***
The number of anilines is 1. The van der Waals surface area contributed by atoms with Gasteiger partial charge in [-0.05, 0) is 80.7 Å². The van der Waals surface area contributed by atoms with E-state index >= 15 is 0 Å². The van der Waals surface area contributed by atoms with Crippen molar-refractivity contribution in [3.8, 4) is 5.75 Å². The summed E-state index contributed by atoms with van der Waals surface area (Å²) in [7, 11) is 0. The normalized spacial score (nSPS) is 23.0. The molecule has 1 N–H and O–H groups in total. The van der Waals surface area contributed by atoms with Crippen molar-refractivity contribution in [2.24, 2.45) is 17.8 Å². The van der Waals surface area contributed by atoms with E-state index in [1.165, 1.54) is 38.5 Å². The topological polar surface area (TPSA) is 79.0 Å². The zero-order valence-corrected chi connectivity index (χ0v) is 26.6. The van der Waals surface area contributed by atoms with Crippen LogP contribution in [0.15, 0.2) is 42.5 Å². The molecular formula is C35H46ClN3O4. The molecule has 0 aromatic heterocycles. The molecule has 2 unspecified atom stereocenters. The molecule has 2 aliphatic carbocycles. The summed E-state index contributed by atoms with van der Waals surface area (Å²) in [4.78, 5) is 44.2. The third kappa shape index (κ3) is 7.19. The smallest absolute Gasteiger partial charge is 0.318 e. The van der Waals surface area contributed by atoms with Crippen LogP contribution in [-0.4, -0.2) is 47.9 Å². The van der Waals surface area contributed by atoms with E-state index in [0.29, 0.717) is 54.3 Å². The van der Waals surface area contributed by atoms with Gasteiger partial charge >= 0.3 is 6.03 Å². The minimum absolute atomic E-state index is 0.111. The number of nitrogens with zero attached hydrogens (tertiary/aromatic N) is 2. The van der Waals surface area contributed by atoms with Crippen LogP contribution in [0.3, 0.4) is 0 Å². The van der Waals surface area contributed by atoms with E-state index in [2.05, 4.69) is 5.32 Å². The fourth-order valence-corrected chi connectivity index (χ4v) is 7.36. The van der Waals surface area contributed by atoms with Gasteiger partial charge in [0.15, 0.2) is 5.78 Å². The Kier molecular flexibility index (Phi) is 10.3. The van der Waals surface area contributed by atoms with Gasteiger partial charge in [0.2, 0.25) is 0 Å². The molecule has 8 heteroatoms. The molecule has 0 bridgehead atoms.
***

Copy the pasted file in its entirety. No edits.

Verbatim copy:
The number of anilines is 1. The van der Waals surface area contributed by atoms with Gasteiger partial charge in [-0.05, 0) is 80.7 Å². The van der Waals surface area contributed by atoms with E-state index >= 15 is 0 Å². The van der Waals surface area contributed by atoms with Crippen molar-refractivity contribution in [3.8, 4) is 5.75 Å². The summed E-state index contributed by atoms with van der Waals surface area (Å²) in [7, 11) is 0. The normalized spacial score (nSPS) is 23.0. The molecule has 1 N–H and O–H groups in total. The van der Waals surface area contributed by atoms with Crippen molar-refractivity contribution in [2.24, 2.45) is 17.8 Å². The van der Waals surface area contributed by atoms with E-state index in [1.165, 1.54) is 38.5 Å². The topological polar surface area (TPSA) is 79.0 Å². The zero-order valence-corrected chi connectivity index (χ0v) is 26.6. The van der Waals surface area contributed by atoms with Crippen LogP contribution in [0.15, 0.2) is 42.5 Å². The molecular formula is C35H46ClN3O4. The molecule has 0 aromatic heterocycles. The molecule has 2 unspecified atom stereocenters. The molecule has 2 aliphatic carbocycles. The summed E-state index contributed by atoms with van der Waals surface area (Å²) in [4.78, 5) is 44.2. The third kappa shape index (κ3) is 7.19. The smallest absolute Gasteiger partial charge is 0.318 e. The van der Waals surface area contributed by atoms with Crippen LogP contribution in [-0.4, -0.2) is 47.9 Å². The van der Waals surface area contributed by atoms with E-state index in [0.29, 0.717) is 54.3 Å². The van der Waals surface area contributed by atoms with Gasteiger partial charge >= 0.3 is 6.03 Å². The minimum absolute atomic E-state index is 0.111. The number of nitrogens with zero attached hydrogens (tertiary/aromatic N) is 2. The van der Waals surface area contributed by atoms with Crippen LogP contribution in [0.3, 0.4) is 0 Å². The van der Waals surface area contributed by atoms with E-state index in [2.05, 4.69) is 5.32 Å². The fourth-order valence-corrected chi connectivity index (χ4v) is 7.36. The van der Waals surface area contributed by atoms with Gasteiger partial charge in [0.15, 0.2) is 5.78 Å². The Kier molecular flexibility index (Phi) is 10.3. The van der Waals surface area contributed by atoms with Gasteiger partial charge in [0.2, 0.25) is 0 Å². The molecule has 8 heteroatoms. The molecule has 0 bridgehead atoms.